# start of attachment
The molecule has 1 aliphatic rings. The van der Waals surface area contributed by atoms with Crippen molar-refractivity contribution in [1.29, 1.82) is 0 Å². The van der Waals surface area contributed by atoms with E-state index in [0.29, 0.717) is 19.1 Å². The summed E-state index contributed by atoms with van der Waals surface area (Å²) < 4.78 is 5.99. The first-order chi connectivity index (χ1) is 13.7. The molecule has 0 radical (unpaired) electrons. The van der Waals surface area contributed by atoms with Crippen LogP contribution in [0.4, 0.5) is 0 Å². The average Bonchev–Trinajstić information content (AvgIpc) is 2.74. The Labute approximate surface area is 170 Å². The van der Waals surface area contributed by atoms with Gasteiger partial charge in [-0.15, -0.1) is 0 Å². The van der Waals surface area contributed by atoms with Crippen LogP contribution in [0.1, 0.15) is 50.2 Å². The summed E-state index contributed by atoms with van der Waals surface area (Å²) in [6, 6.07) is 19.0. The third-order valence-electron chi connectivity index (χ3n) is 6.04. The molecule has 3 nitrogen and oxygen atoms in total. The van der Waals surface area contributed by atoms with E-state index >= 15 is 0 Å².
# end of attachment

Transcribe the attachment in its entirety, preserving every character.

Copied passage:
The molecule has 1 aliphatic rings. The van der Waals surface area contributed by atoms with Crippen molar-refractivity contribution in [1.29, 1.82) is 0 Å². The van der Waals surface area contributed by atoms with E-state index in [0.29, 0.717) is 19.1 Å². The summed E-state index contributed by atoms with van der Waals surface area (Å²) < 4.78 is 5.99. The first-order chi connectivity index (χ1) is 13.7. The molecule has 0 radical (unpaired) electrons. The van der Waals surface area contributed by atoms with Crippen LogP contribution in [0.4, 0.5) is 0 Å². The average Bonchev–Trinajstić information content (AvgIpc) is 2.74. The Labute approximate surface area is 170 Å². The van der Waals surface area contributed by atoms with Gasteiger partial charge in [-0.15, -0.1) is 0 Å². The van der Waals surface area contributed by atoms with Crippen LogP contribution in [0.1, 0.15) is 50.2 Å². The summed E-state index contributed by atoms with van der Waals surface area (Å²) in [6, 6.07) is 19.0. The third-order valence-electron chi connectivity index (χ3n) is 6.04. The molecule has 3 nitrogen and oxygen atoms in total. The van der Waals surface area contributed by atoms with E-state index >= 15 is 0 Å².